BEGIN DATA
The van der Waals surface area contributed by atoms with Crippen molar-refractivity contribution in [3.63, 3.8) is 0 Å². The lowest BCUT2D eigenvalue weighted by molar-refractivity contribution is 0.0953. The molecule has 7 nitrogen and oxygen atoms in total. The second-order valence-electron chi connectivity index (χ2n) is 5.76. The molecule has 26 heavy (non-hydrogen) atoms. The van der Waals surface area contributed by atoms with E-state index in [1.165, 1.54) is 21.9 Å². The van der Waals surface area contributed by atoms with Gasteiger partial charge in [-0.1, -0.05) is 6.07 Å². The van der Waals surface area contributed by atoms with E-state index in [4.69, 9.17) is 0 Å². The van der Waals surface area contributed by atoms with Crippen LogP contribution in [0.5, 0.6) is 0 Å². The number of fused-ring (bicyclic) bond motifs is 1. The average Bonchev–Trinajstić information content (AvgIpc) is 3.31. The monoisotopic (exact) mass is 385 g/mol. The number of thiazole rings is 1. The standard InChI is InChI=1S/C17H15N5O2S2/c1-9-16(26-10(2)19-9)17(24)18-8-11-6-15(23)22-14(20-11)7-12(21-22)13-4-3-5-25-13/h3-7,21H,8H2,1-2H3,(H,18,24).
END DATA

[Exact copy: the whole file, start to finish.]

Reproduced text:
The van der Waals surface area contributed by atoms with Crippen molar-refractivity contribution in [3.63, 3.8) is 0 Å². The lowest BCUT2D eigenvalue weighted by molar-refractivity contribution is 0.0953. The molecule has 7 nitrogen and oxygen atoms in total. The second-order valence-electron chi connectivity index (χ2n) is 5.76. The molecule has 26 heavy (non-hydrogen) atoms. The van der Waals surface area contributed by atoms with E-state index in [1.165, 1.54) is 21.9 Å². The van der Waals surface area contributed by atoms with Gasteiger partial charge in [-0.1, -0.05) is 6.07 Å². The van der Waals surface area contributed by atoms with E-state index in [4.69, 9.17) is 0 Å². The van der Waals surface area contributed by atoms with Crippen LogP contribution in [0.5, 0.6) is 0 Å². The number of fused-ring (bicyclic) bond motifs is 1. The average Bonchev–Trinajstić information content (AvgIpc) is 3.31. The monoisotopic (exact) mass is 385 g/mol. The number of thiazole rings is 1. The standard InChI is InChI=1S/C17H15N5O2S2/c1-9-16(26-10(2)19-9)17(24)18-8-11-6-15(23)22-14(20-11)7-12(21-22)13-4-3-5-25-13/h3-7,21H,8H2,1-2H3,(H,18,24).